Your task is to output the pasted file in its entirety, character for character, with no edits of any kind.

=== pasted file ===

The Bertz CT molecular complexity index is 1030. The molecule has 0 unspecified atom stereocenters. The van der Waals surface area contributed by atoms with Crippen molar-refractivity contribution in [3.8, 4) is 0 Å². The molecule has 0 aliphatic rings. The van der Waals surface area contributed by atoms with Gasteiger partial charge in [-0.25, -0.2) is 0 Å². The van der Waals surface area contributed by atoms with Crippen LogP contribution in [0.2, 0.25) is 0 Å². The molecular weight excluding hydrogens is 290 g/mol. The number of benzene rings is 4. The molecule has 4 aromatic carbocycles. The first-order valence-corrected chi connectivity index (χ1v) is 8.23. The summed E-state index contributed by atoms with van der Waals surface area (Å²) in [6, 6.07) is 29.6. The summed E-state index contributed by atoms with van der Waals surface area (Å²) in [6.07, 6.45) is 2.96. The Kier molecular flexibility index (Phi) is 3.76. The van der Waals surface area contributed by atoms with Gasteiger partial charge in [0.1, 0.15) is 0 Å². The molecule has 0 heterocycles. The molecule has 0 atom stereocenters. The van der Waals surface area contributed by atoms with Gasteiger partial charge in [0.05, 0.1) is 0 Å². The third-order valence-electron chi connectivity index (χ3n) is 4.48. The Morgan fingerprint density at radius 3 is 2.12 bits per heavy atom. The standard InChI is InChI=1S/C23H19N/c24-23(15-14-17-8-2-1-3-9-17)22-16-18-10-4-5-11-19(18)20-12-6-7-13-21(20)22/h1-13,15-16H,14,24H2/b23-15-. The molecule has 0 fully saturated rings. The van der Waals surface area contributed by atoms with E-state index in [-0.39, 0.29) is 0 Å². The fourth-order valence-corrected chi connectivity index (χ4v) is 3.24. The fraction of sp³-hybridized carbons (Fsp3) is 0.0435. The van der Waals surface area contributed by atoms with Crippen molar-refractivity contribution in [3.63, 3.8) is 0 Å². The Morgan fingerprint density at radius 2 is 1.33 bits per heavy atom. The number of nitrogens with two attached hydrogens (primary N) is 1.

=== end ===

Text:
The Bertz CT molecular complexity index is 1030. The molecule has 0 unspecified atom stereocenters. The van der Waals surface area contributed by atoms with Crippen molar-refractivity contribution in [3.8, 4) is 0 Å². The molecule has 0 aliphatic rings. The van der Waals surface area contributed by atoms with Gasteiger partial charge in [-0.25, -0.2) is 0 Å². The van der Waals surface area contributed by atoms with Crippen LogP contribution in [0.2, 0.25) is 0 Å². The molecular weight excluding hydrogens is 290 g/mol. The number of benzene rings is 4. The molecule has 4 aromatic carbocycles. The first-order valence-corrected chi connectivity index (χ1v) is 8.23. The summed E-state index contributed by atoms with van der Waals surface area (Å²) in [6, 6.07) is 29.6. The summed E-state index contributed by atoms with van der Waals surface area (Å²) in [6.07, 6.45) is 2.96. The Kier molecular flexibility index (Phi) is 3.76. The van der Waals surface area contributed by atoms with Gasteiger partial charge in [0.1, 0.15) is 0 Å². The molecule has 0 heterocycles. The molecule has 0 atom stereocenters. The van der Waals surface area contributed by atoms with Gasteiger partial charge in [0.05, 0.1) is 0 Å². The third-order valence-electron chi connectivity index (χ3n) is 4.48. The Morgan fingerprint density at radius 3 is 2.12 bits per heavy atom. The standard InChI is InChI=1S/C23H19N/c24-23(15-14-17-8-2-1-3-9-17)22-16-18-10-4-5-11-19(18)20-12-6-7-13-21(20)22/h1-13,15-16H,14,24H2/b23-15-. The molecule has 0 fully saturated rings. The van der Waals surface area contributed by atoms with E-state index in [-0.39, 0.29) is 0 Å². The fourth-order valence-corrected chi connectivity index (χ4v) is 3.24. The fraction of sp³-hybridized carbons (Fsp3) is 0.0435. The van der Waals surface area contributed by atoms with Crippen molar-refractivity contribution in [3.63, 3.8) is 0 Å². The Morgan fingerprint density at radius 2 is 1.33 bits per heavy atom. The number of nitrogens with two attached hydrogens (primary N) is 1.